The emoji include guide dogs, people using canes and wheelchairs, and hearing aids. Apple claims it wants to better represent people with disabilities. In a statement, Apple said, “Currently, emoji provide a wide range of options, but may not represent the experiences of those with disabilities. One in seven people around the world has some form of disability. The proposed additions are not meant to be a comprehensive list of all possible depictions of disabilities – it is intended to be a starting point”. If approved, the emoji are likely to be released early in 2019. This article and graphics was taken from the news.sky.com website.
The Dutch idea of the Woonerf has been picked up again, this time by Jenny Donovan of La Trobe University. Using some graphics, she shows how design can affect our decisions to either walk, drive, use public transport or not, and whether you feel welcome in the environment. She covers the key elements of a Compassionate City where various design elements can meet the needs of a range of people and create more harmonious behaviours. There are several links in the article to other related reports and articles. The article originates from The Conversation.
Here’s a newsletter snippet from Lifemark in New Zealand about how everyone needs universal design so that everyday tasks could be more convenient for everyone.
“You have most likely heard about Universal Design, we see this term used in a lot of different areas but you probably think it’s irrelevant to you… well maybe not. Universal Design can help you during every moment of your life without you even realising it. Here are a few examples: ▫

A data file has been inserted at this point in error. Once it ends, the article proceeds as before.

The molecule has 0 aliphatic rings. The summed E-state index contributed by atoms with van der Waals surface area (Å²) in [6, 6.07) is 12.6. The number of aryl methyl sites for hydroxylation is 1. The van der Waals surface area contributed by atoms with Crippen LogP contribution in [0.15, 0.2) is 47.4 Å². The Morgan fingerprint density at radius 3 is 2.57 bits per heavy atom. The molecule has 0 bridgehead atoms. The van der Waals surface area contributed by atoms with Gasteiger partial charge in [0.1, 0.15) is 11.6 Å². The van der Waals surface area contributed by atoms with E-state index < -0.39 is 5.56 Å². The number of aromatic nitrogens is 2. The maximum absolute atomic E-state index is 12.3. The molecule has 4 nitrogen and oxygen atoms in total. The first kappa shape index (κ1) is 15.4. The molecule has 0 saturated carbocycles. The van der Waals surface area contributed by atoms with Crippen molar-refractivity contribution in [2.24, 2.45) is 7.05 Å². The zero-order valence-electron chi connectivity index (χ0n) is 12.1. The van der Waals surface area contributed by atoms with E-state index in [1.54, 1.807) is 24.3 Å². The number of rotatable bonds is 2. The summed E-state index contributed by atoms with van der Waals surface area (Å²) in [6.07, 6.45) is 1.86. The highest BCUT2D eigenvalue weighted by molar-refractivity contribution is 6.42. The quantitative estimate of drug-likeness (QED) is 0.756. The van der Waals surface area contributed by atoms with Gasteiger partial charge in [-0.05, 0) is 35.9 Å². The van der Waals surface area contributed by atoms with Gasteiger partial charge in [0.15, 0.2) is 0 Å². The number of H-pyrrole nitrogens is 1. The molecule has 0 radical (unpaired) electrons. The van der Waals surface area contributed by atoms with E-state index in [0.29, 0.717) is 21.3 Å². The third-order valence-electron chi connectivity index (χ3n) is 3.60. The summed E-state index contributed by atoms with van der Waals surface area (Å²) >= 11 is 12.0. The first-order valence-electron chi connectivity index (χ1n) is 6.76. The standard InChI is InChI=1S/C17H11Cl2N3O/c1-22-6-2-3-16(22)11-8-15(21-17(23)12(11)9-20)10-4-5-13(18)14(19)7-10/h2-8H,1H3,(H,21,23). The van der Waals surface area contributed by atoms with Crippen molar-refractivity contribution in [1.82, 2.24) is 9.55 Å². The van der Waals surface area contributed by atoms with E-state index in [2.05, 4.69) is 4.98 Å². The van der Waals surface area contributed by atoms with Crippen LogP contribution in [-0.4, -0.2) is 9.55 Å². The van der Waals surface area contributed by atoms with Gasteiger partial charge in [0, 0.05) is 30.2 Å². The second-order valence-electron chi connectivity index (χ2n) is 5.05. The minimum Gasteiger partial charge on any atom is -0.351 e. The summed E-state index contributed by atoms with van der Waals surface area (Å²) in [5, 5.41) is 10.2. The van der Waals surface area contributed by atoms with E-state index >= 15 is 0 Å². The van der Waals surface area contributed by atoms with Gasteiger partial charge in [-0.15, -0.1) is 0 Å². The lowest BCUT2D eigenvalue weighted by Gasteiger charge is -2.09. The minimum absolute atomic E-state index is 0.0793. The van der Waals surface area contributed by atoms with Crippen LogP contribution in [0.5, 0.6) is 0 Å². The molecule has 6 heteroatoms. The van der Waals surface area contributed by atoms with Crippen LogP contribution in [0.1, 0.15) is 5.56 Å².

- Your wide garage will make getting the kids, car seats and buggy in and out of the car easy and risk free – no paint scratches on the walls from opened car doors.
- You will be able to open any doors even if both of your hands are full, because of your easy to operate lever door handles. ▫
- If your hands are dirty, you’ll still be able to use the lever tap without making a mess. ▫
- Plugging in the vacuum cleaner won’t strain your back because the power socket is higher up the wall. ▫
- You will access your kitchen utensils/crockery because none of the drawers will be too high or too low and you’ll be able to open every drawer with one little push of your hand/knee.
See Lifemark website for the full blog post.
Pinterest Lead Designer, Long Cheng, was dismayed to find that people with low vision could not get past the sign up screen. So they couldn’t create an account to access content. While iOS and Android each have an accessibility feature – Voice Over and Talk Back, which read aloud the buttons and options, Pinterest had failed to design their app with this type of feature. Similarly to Facebook and Twitter and other apps, Pinterest has a contingent of blind and low vision users. They bookmark stories and other items in the same way as others. You can read Long Cheng’s article written from a designer’s perspective and how Pinterest went about making the app more accessible and inclusive. Good to see companies confronting their shortcomings and not just changing their designs, but their culture to be more inclusive. This item was found on CoDesign website.